After departing Chickamauga we decided to drive up to Red Clay State Historic Park in Tennessee east of Chattanooga.
Red Clay served as the seat of the Cherokee from 1832 until their forced removal in 1838. It was here that the Trail of Tears really began for them when they learned they had lost their valleys, streams and mountains forever by another broken treaty that stripped them of their political sovereignty. During the War of 1812, Cherokee warriors fought alongside Andrew Jackson at the Battle of Horseshoe Bend against the Creek Indians who were aligned with the British.
|Trail of Tears Signage|
The Visitor Center contains exhibits on the 18th century Cherokee, Trail of Tears and art.
Reconstructed buildings include the Council House, Sleeping Huts and Farm Houses. The Blue Hole was the water supply for the settlement. The Eternal Flame represents the suffering on the Trail of Tears and the reuniting of Eastern and Western Cherokee Nations.
|Blue Hole Spring|
29 April 2016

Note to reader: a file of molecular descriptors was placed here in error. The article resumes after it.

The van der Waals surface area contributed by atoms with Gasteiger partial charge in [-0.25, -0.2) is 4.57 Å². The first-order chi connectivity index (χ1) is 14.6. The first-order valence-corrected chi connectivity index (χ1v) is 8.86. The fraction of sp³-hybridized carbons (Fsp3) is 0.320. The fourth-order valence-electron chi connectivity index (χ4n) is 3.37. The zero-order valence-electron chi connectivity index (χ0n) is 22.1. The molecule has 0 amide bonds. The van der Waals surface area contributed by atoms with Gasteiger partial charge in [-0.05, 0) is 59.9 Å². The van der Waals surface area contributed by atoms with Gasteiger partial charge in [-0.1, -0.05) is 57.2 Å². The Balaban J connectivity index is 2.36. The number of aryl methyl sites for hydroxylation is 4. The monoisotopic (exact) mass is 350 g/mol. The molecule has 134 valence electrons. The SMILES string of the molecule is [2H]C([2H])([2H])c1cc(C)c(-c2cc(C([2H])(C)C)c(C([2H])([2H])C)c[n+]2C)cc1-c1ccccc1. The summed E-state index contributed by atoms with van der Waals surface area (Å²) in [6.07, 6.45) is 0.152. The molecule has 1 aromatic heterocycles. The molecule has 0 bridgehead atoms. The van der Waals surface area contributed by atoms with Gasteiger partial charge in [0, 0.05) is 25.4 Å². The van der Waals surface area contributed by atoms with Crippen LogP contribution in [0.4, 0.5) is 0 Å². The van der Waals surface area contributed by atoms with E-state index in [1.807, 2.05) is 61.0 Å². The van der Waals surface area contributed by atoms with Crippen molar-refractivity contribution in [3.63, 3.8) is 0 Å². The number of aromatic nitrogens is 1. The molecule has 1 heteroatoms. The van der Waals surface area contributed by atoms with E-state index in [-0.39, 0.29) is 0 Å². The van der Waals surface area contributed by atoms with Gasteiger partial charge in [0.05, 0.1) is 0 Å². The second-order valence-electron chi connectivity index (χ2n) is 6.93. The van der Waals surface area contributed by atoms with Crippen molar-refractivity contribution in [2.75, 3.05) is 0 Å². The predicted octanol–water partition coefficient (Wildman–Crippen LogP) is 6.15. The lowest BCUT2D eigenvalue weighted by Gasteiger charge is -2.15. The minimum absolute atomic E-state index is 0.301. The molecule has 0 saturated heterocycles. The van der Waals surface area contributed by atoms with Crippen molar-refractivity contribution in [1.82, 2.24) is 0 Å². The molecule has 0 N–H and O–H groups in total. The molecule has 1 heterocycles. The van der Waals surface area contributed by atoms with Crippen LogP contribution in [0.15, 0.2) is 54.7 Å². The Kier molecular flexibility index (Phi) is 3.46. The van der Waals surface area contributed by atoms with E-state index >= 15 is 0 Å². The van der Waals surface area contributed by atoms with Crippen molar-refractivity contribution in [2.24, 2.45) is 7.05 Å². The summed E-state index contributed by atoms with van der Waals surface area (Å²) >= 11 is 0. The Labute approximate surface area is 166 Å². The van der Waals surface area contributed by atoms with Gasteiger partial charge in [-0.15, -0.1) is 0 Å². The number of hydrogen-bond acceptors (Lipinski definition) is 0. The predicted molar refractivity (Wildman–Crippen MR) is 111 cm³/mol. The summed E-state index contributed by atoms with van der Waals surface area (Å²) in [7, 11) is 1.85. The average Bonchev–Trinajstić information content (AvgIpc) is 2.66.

Today was a day to explore Historic Civil War Markers from Chattanooga west to Manchester for John's website.
Our last stop was Old Stone Fort Archaeological Park in Manchester TN. Old Stone Fort was a Native American ceremonial mound over 2,000 years old and used at least through the 5th century. There are hiking trails around the mound. This 50 acre Mound site may have represented the culture's concept of their place in the cosmos and a separation of the sacred and mundane. It is located on a peninsula at the confluence of the Duck and Little Duck Rivers.
|Map of Old Stone Fort|
|Visitor Center(Not Original to Site)|
|Site of Mound|
|By the Waterfall|